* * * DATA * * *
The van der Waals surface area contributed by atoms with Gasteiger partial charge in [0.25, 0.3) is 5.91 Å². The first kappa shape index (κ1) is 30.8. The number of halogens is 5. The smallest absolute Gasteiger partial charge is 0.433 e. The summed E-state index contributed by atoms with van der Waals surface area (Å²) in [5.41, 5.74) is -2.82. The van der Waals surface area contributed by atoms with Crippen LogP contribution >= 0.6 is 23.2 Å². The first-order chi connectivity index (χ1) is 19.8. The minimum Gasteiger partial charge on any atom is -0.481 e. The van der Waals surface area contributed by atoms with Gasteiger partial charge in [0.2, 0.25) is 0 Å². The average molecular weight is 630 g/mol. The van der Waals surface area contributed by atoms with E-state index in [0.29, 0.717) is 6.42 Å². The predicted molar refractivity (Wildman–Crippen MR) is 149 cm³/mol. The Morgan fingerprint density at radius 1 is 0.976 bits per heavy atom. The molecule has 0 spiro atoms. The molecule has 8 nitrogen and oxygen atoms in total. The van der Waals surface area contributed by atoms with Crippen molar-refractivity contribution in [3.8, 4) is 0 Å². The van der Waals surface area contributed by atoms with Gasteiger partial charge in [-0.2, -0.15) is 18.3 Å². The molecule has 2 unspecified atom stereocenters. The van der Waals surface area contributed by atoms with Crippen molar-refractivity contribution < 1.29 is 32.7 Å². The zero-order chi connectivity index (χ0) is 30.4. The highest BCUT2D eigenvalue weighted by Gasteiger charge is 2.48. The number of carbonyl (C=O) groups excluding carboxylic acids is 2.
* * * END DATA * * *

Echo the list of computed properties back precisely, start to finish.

The van der Waals surface area contributed by atoms with Gasteiger partial charge in [0.25, 0.3) is 5.91 Å². The first kappa shape index (κ1) is 30.8. The number of halogens is 5. The smallest absolute Gasteiger partial charge is 0.433 e. The summed E-state index contributed by atoms with van der Waals surface area (Å²) in [5.41, 5.74) is -2.82. The van der Waals surface area contributed by atoms with Crippen LogP contribution >= 0.6 is 23.2 Å². The first-order chi connectivity index (χ1) is 19.8. The minimum Gasteiger partial charge on any atom is -0.481 e. The van der Waals surface area contributed by atoms with Gasteiger partial charge in [0.2, 0.25) is 0 Å². The average molecular weight is 630 g/mol. The van der Waals surface area contributed by atoms with E-state index in [0.29, 0.717) is 6.42 Å². The predicted molar refractivity (Wildman–Crippen MR) is 149 cm³/mol. The Morgan fingerprint density at radius 1 is 0.976 bits per heavy atom. The molecule has 0 spiro atoms. The molecule has 8 nitrogen and oxygen atoms in total. The van der Waals surface area contributed by atoms with Crippen molar-refractivity contribution in [3.8, 4) is 0 Å². The van der Waals surface area contributed by atoms with Gasteiger partial charge in [-0.2, -0.15) is 18.3 Å². The molecule has 2 unspecified atom stereocenters. The van der Waals surface area contributed by atoms with Crippen molar-refractivity contribution < 1.29 is 32.7 Å². The zero-order chi connectivity index (χ0) is 30.4. The highest BCUT2D eigenvalue weighted by Gasteiger charge is 2.48. The number of carbonyl (C=O) groups excluding carboxylic acids is 2.